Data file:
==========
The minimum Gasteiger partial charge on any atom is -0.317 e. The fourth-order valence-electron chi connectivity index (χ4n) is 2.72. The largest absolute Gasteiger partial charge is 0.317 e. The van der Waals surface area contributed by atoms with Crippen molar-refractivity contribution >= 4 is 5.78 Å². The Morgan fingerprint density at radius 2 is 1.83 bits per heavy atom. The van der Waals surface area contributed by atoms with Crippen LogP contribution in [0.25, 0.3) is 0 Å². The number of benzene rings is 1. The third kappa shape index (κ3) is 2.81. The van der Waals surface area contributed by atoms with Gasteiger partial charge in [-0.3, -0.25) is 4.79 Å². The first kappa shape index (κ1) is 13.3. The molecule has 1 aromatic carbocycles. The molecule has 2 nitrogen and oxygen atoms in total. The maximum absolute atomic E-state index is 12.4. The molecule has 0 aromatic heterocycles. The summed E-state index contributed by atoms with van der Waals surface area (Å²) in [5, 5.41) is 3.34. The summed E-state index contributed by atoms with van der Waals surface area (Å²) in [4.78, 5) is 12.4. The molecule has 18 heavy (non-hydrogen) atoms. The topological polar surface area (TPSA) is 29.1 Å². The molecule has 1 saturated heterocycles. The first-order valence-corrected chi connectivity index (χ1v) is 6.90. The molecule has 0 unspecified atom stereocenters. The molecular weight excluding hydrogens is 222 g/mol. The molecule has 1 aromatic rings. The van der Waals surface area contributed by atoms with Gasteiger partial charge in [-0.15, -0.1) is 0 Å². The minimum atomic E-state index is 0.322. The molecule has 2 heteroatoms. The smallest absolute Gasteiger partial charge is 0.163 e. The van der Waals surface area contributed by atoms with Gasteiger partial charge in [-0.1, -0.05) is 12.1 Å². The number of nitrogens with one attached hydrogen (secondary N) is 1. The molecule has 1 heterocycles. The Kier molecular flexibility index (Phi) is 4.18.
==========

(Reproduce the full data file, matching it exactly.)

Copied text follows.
The minimum Gasteiger partial charge on any atom is -0.317 e. The fourth-order valence-electron chi connectivity index (χ4n) is 2.72. The largest absolute Gasteiger partial charge is 0.317 e. The van der Waals surface area contributed by atoms with Crippen molar-refractivity contribution >= 4 is 5.78 Å². The Morgan fingerprint density at radius 2 is 1.83 bits per heavy atom. The van der Waals surface area contributed by atoms with Crippen LogP contribution in [0.25, 0.3) is 0 Å². The number of benzene rings is 1. The third kappa shape index (κ3) is 2.81. The van der Waals surface area contributed by atoms with Gasteiger partial charge in [-0.3, -0.25) is 4.79 Å². The first kappa shape index (κ1) is 13.3. The molecule has 1 aromatic carbocycles. The molecule has 2 nitrogen and oxygen atoms in total. The maximum absolute atomic E-state index is 12.4. The molecule has 0 aromatic heterocycles. The summed E-state index contributed by atoms with van der Waals surface area (Å²) in [5, 5.41) is 3.34. The summed E-state index contributed by atoms with van der Waals surface area (Å²) in [4.78, 5) is 12.4. The molecule has 18 heavy (non-hydrogen) atoms. The topological polar surface area (TPSA) is 29.1 Å². The molecule has 1 saturated heterocycles. The first-order valence-corrected chi connectivity index (χ1v) is 6.90. The molecule has 0 unspecified atom stereocenters. The molecular weight excluding hydrogens is 222 g/mol. The molecule has 1 aromatic rings. The van der Waals surface area contributed by atoms with Gasteiger partial charge in [-0.15, -0.1) is 0 Å². The minimum atomic E-state index is 0.322. The molecule has 2 heteroatoms. The smallest absolute Gasteiger partial charge is 0.163 e. The van der Waals surface area contributed by atoms with Gasteiger partial charge in [-0.1, -0.05) is 12.1 Å². The number of nitrogens with one attached hydrogen (secondary N) is 1. The molecule has 1 heterocycles. The Kier molecular flexibility index (Phi) is 4.18.